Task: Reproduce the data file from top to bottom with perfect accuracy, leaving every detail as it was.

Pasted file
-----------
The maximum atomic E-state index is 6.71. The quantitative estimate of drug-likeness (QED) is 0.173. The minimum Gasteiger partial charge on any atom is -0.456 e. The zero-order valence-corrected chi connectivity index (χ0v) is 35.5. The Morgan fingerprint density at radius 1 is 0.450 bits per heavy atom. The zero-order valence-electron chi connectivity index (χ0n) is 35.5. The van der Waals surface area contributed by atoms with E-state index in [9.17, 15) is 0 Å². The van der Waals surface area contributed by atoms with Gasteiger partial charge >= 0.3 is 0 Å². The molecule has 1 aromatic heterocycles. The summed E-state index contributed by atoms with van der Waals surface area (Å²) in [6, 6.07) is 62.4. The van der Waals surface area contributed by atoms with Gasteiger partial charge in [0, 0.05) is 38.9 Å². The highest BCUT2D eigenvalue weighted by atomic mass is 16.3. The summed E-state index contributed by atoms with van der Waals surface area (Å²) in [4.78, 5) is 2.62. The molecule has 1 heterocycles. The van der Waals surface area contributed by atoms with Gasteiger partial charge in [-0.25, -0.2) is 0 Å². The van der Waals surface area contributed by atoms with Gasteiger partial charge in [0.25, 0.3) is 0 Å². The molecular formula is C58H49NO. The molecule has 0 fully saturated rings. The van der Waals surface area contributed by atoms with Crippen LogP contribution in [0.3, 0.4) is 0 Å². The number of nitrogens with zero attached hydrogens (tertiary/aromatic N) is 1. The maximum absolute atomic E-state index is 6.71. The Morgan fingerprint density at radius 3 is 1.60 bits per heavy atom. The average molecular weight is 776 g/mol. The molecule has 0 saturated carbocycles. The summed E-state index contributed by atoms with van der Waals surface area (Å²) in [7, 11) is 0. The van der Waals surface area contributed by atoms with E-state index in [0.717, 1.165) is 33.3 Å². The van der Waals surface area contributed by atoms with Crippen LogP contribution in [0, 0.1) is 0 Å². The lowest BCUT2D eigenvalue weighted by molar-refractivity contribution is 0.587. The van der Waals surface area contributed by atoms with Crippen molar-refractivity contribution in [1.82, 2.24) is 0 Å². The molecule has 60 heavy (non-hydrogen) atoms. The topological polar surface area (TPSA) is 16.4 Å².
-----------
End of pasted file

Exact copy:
The maximum atomic E-state index is 6.71. The quantitative estimate of drug-likeness (QED) is 0.173. The minimum Gasteiger partial charge on any atom is -0.456 e. The zero-order valence-corrected chi connectivity index (χ0v) is 35.5. The Morgan fingerprint density at radius 1 is 0.450 bits per heavy atom. The zero-order valence-electron chi connectivity index (χ0n) is 35.5. The van der Waals surface area contributed by atoms with E-state index in [9.17, 15) is 0 Å². The van der Waals surface area contributed by atoms with Gasteiger partial charge >= 0.3 is 0 Å². The molecule has 1 aromatic heterocycles. The summed E-state index contributed by atoms with van der Waals surface area (Å²) in [6, 6.07) is 62.4. The van der Waals surface area contributed by atoms with Gasteiger partial charge in [0, 0.05) is 38.9 Å². The highest BCUT2D eigenvalue weighted by atomic mass is 16.3. The summed E-state index contributed by atoms with van der Waals surface area (Å²) in [4.78, 5) is 2.62. The molecule has 1 heterocycles. The van der Waals surface area contributed by atoms with Gasteiger partial charge in [-0.25, -0.2) is 0 Å². The van der Waals surface area contributed by atoms with Gasteiger partial charge in [0.25, 0.3) is 0 Å². The molecular formula is C58H49NO. The molecule has 0 fully saturated rings. The van der Waals surface area contributed by atoms with Crippen LogP contribution in [0.3, 0.4) is 0 Å². The number of nitrogens with zero attached hydrogens (tertiary/aromatic N) is 1. The maximum absolute atomic E-state index is 6.71. The Morgan fingerprint density at radius 3 is 1.60 bits per heavy atom. The average molecular weight is 776 g/mol. The molecule has 0 saturated carbocycles. The summed E-state index contributed by atoms with van der Waals surface area (Å²) in [7, 11) is 0. The van der Waals surface area contributed by atoms with E-state index in [0.717, 1.165) is 33.3 Å². The van der Waals surface area contributed by atoms with Crippen LogP contribution in [0, 0.1) is 0 Å². The lowest BCUT2D eigenvalue weighted by molar-refractivity contribution is 0.587. The van der Waals surface area contributed by atoms with Crippen molar-refractivity contribution in [1.82, 2.24) is 0 Å². The molecule has 60 heavy (non-hydrogen) atoms. The topological polar surface area (TPSA) is 16.4 Å².